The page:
The city of Moscow will require all restaurant patrons to be either vaccinated against or immune to the coronavirus, Mayor Sergei Sobyanin announced Tuesday as the Russian capital continued to grapple with the third wave of the coronavirus pandemic.
Starting Monday, June 28, restaurants will only accept diners who present an official QR code proving their vaccination, recovery from Covid-19 over the past six months or negative PCR test results conducted within 72 hours. Paper vaccination certificates and test results won't be accepted.
“Similar rules for visiting restaurants and cafes have been in effect for several months in many European and Asian cities,” Sobyanin wrote on his personal website.
“It’s time for Moscow to adapt their experience if we want to avoid a new and highly undesirable lockdown,” said the mayor of the metropolis of 12 million people.
The latest unprecedented measures, which also include immediate bans on indoor and outdoor concerts and sports competitions involving more than 500 people, come days after the city confirmed an all-time record number of new Covid-19 infections on Friday.
That day, Sobyanin extended an 11 p.m. curfew for bars and restaurants, canceled mass events with over 1,000 participants and ordered the city's Euro 2020 fan zone to close, among other measures. Health authorities meanwhile announced that Moscow hospitals will no longer provide routine, non-emergency treatment to unvaccinated patients.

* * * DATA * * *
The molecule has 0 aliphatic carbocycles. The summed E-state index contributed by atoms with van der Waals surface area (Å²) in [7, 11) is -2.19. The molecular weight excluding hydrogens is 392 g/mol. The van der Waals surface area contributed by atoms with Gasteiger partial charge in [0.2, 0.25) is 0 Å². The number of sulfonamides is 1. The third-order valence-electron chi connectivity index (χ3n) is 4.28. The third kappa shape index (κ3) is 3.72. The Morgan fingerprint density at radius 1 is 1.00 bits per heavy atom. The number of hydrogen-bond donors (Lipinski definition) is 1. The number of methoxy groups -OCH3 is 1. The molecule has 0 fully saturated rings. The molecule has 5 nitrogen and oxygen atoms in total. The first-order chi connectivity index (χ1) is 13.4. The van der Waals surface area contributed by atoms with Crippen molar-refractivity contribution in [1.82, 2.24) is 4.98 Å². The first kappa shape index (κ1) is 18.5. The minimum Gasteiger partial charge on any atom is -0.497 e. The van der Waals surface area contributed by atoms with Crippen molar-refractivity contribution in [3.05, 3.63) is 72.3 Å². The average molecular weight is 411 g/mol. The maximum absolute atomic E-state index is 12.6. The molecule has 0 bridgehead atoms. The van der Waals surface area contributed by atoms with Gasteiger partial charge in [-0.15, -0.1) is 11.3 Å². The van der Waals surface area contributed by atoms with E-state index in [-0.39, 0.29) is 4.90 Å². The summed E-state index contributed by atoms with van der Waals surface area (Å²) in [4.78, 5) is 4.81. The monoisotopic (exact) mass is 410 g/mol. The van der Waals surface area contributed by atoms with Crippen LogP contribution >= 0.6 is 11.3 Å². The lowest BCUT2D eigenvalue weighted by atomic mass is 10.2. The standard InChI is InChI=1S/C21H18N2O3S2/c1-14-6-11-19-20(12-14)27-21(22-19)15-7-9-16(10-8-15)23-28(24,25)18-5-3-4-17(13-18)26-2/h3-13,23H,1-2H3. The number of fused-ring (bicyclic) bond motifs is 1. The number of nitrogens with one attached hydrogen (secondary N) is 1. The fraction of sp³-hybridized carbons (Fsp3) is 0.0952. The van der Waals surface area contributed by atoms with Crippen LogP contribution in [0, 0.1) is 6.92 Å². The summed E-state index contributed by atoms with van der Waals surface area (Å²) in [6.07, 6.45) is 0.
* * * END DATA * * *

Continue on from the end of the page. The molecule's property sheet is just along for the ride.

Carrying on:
The city is also testing so-called “Covid-free” restaurants that allow vaccinated customers not to wear masks and gloves or maintain social distancing. Customers would have to present a QR code confirming their double-dose vaccination status which can be downloaded from the government portal.
So far around 170 establishments have signed up to become Covid-free zones while food takeout and delivery remains widely available.
The Kremlin, which has delegated pandemic-related measures to regional governors and mayors, said Tuesday that it supported Sobyanin’s newly announced restrictions.
“The decisions we’re making are difficult and unpopular, but necessary to save people’s lives,” Sobyanin, who last week ordered 60% of the city’s service sector workers to get vaccinated, wrote.